Thus the rustic feel of the knife is gone However you pay less for kurouchi finishes on low end knives as there is less finishing work having to be done by the blacksmith.


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 Post subject: Re: Removing black coating
PostPosted: Fri Mar 07, 2014 7:16 pm 

Joined: Thu May 24, 2012 6:20 am
Posts: 2104
There are different types of kurouchi. The Tojio, for example is basically paint and is easily removed with sandpaper and a little polishing to spruce up the underlying steel. The Tanaka is a harder version and I do not know how easily it comes off.

It should be noted though, that rough finishes create air gaps that prevent surface tension from making food "stick" to the blade. On the other hand, rough finishes create additional friction that exacerbates wedging. If sticking is your problem, polishing off the kurouchi finish may actually make the problem worse. If wedging is the issue, consider thinning, in addition to or in lieu of removing the kurouchi finish.


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 Post subject: Re: Removing black coating
PostPosted: Sat Mar 08, 2014 1:40 pm 
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Joined: Wed Aug 07, 2013 12:44 am
Posts: 1116
Lacquer kurouchi can be sanded off or scrubbed off, somewhat simply compared to baked on or nashiji like finishes wich tyipcally will not come off. I suppose you could grind it off, but why?



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 Post subject: Re: Removing black coating
PostPosted: Sun Mar 09, 2014 5:53 pm 

Joined: Sat Jan 04, 2014 8:57 pm
Posts: 600
cedarhouse wrote:There are different types of kurouchi. The Tojio, for example is basically paint and is easily removed with sandpaper and a little polishing to spruce up the underlying steel. The Tanaka is a harder version and I do not know how easily it comes off.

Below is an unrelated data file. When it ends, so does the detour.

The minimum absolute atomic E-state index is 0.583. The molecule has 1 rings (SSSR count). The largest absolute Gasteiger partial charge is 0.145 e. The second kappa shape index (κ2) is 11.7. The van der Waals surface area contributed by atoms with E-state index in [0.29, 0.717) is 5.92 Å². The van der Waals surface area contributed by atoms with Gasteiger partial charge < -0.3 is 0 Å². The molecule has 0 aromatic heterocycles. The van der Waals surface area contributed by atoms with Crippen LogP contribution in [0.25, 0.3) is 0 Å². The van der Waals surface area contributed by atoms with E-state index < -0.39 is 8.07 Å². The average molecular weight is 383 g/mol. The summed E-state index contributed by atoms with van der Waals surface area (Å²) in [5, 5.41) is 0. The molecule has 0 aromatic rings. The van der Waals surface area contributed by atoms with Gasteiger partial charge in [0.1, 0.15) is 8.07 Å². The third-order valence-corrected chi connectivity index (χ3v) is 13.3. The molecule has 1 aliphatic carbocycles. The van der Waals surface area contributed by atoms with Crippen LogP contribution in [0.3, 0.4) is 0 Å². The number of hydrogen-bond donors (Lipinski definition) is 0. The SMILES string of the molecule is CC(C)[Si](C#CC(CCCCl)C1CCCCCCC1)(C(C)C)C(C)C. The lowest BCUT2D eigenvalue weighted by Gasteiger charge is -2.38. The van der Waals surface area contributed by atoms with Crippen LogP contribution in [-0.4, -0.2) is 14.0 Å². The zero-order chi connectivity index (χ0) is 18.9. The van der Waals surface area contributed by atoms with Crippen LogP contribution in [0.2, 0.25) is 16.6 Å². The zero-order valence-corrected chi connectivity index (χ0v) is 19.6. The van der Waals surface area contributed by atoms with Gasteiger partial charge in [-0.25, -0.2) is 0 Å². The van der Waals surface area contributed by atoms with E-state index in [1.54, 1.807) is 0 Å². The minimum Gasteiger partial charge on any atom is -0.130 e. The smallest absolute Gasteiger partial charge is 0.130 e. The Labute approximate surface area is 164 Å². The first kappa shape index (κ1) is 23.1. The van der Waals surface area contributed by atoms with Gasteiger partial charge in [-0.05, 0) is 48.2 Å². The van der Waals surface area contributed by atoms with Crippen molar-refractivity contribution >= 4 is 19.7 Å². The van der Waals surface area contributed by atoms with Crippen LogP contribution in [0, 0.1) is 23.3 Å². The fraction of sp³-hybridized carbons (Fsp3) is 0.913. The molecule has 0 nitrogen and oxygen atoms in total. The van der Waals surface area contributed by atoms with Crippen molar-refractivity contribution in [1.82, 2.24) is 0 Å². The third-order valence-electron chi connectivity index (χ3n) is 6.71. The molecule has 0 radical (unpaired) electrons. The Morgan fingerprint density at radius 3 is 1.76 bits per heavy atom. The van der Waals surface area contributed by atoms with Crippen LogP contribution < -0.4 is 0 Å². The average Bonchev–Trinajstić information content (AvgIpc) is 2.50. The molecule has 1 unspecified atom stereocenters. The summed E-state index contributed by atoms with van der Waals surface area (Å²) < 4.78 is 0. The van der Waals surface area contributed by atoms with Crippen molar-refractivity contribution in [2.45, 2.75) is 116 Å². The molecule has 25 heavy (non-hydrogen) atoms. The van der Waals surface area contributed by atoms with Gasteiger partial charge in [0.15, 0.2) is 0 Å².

It should be noted though, that rough finishes create air gaps that prevent surface tension from making food "stick" to the blade. On the other hand, rough finishes create additional friction that exacerbates wedging. If sticking is your problem, polishing off the kurouchi finish may actually make the problem worse. If wedging is the issue, consider thinning, in addition to or in lieu of removing the kurouchi finish.


That's great info! I'm sure it was out there somewhere on this forum but not something I had really thought about until now.


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 Post subject: Re: Removing black coating
PostPosted: Sun Mar 09, 2014 6:15 pm 
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Joined: Tue Oct 30, 2012 12:20 am
Posts: 684
norway wrote:Hello
I have this knife_
http://www.chefknivestogo.com/takuna16.html

How do I remove the black part of the knife? I find this a little sticky and hope food will stick less to the knife after this black coat is removed.
If I do that, what will happens? Will the knife rust more easy


I recommend leaving it...as there's possibly other reasons why things may seem sticky on it.

Are all foods sticking to it, or certain particular foods?
Do you rinse or wet the knife while you use it/cut with it? I like to keep my knife wet and rinsed while I'm using it (more or less) until I'm done.

Especially after cutting certain things like Garlic, that leaves a sticky residue on the knife...